What is the Case Management List?
This is a special court list for cases at Perth Children’s Court where a magistrate works closely on the case.
Only cases started by Child Protection can be referred to this list. Child Protection and at least one parent must agree to participate in the Case Management List. The case can also only be referred if the parties are likely to benefit from the magistrate managing the case closely or the case is complicated.
What is a child protection mediation conference?
A child protection mediation conference is a meeting attended by Child Protection (usually the case worker and team leader) and other people involved in the case (usually parents) and their lawyers. Parents and other people involved will have the opportunity to talk about the issues in the case, care arrangements for the child and have a say about what they would like to happen in the case. The meeting is organised by Legal Aid WA and run by a person who has special mediation training. The person running the meeting is independent. This means they are not on the side of Child Protection or on the side of the parents of the child. They are there to help everyone have their say about the issues in the case and help them reach agreement.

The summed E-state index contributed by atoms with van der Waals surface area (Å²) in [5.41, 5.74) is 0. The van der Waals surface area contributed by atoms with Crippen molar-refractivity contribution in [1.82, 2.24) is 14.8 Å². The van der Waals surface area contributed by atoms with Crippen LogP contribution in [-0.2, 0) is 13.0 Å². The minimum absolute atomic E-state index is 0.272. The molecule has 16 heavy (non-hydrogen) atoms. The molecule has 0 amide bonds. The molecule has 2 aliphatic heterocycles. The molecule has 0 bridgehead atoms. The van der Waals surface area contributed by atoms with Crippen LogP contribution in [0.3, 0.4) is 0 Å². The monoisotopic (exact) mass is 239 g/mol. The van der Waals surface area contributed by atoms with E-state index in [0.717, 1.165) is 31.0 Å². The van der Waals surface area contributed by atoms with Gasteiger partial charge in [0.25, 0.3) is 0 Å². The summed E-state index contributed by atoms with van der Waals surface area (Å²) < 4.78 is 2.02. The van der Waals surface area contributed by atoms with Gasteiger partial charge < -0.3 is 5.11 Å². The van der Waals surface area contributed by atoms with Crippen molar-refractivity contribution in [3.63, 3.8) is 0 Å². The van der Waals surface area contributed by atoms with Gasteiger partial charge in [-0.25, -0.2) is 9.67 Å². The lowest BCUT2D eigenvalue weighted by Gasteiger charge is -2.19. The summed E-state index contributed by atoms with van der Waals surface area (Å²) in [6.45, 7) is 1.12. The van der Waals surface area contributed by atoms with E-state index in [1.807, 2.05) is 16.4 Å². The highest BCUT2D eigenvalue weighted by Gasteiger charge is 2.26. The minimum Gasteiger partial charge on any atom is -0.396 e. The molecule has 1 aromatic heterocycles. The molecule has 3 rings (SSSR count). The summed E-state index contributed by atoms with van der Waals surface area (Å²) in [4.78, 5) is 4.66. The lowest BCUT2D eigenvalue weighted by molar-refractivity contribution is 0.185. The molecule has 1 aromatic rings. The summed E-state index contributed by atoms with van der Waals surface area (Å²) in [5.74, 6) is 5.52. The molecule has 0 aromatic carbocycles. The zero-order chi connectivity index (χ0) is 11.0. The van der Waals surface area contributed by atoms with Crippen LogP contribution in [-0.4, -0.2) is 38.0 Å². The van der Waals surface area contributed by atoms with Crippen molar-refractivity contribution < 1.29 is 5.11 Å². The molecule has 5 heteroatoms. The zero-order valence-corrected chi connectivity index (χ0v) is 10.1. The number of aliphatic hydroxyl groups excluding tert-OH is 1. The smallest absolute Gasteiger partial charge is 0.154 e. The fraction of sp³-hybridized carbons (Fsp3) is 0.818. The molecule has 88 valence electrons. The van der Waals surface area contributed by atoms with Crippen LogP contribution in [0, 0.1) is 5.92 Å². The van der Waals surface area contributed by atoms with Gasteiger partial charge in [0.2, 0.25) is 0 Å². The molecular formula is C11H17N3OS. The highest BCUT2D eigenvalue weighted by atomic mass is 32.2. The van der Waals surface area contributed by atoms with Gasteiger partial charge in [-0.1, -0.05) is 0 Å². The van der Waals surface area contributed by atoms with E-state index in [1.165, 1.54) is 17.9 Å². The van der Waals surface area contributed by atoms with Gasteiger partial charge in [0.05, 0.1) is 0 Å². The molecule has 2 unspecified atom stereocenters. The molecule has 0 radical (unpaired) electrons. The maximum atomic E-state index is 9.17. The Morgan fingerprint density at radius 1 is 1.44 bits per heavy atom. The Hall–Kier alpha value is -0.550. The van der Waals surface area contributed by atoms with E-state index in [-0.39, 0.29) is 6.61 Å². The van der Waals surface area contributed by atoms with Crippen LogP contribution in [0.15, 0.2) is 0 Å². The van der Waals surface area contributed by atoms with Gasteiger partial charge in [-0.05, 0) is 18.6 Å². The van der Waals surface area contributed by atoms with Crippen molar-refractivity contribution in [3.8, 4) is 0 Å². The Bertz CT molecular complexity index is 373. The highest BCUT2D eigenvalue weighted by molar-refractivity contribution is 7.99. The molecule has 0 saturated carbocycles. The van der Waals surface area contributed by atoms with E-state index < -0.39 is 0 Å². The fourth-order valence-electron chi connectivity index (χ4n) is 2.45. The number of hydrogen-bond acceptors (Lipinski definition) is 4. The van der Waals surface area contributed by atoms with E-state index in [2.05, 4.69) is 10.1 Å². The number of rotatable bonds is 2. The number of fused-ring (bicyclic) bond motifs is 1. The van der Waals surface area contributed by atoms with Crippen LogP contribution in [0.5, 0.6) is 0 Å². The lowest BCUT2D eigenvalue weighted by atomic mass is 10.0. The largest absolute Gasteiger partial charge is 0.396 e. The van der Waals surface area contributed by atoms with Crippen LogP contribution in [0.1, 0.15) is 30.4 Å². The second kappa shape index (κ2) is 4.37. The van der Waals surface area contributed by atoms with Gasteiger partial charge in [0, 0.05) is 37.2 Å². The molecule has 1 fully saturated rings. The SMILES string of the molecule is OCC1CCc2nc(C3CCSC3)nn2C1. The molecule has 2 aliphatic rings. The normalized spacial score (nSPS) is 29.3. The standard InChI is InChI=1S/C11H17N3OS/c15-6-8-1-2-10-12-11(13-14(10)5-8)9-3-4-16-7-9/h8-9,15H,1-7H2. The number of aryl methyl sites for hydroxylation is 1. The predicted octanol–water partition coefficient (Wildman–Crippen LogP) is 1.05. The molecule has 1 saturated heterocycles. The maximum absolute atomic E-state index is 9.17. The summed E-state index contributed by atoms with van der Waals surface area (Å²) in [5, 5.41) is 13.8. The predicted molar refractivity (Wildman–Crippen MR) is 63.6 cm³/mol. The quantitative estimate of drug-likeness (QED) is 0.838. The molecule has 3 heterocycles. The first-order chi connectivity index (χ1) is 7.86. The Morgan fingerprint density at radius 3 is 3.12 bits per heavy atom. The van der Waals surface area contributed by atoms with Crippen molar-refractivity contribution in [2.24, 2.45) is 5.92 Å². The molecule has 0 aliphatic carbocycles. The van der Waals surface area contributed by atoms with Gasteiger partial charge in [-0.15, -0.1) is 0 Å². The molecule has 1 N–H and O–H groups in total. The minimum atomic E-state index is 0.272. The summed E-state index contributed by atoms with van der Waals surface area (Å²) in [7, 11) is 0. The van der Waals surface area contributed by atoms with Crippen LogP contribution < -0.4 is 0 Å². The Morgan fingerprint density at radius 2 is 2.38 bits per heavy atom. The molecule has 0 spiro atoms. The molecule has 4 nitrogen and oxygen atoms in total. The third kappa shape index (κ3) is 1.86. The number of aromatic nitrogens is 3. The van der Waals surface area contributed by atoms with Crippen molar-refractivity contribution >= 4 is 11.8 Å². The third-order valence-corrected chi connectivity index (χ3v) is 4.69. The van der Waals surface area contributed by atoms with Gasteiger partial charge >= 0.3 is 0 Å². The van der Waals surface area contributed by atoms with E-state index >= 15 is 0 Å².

If you are a parent, you would usually have a lawyer go to the child protection mediation conference with you. You can also usually bring family, friends and other support people.
At the meeting Child Protection will talk about the good things parents and family have been doing to care for the child. Child Protection will also talk about any worries they may have about the child’s care and safety (for example, drug or alcohol use). The meeting is an opportunity for parents and family to make a plan with Child Protection to work towards making things safer for the child in the future.
Going to the conference with your lawyer gives you the best chance to be clear on what Child Protection is looking for from you to make it safe for your child, to say what you think is best for your child, to maybe narrow the issues that are in dispute or even come to an agreement about your case.
To encourage everyone to speak up, everything talked about during the meeting is confidential. This means what is said during the meeting cannot be talked about in court.
Child protection mediation conference forms
- Agreement to participate
- Conference Referral
- Parent/respondent conference outline
- Child representative conference outline
What is a status conference?
A status conference is a hearing where the court will check if an agreement has been able to be reached. For example, if there has been a recent mediation conference, the court will want to know if an agreement was reached at the conference. If an agreement has been reached the court will usually make the agreed orders and the case will be finished.
If no agreement has been reached the court may:
- make directions about what needs to happen next
- refer the case to the Case Management List, and/or
- set a date for a pre-hearing conference (a date should be set within 4 weeks).
After the status conference you need to lodge your response with the court (if you have not already done so) and give everyone a copy within 7 days (unless the court orders something different to this).
Reviewed: 9 September 2021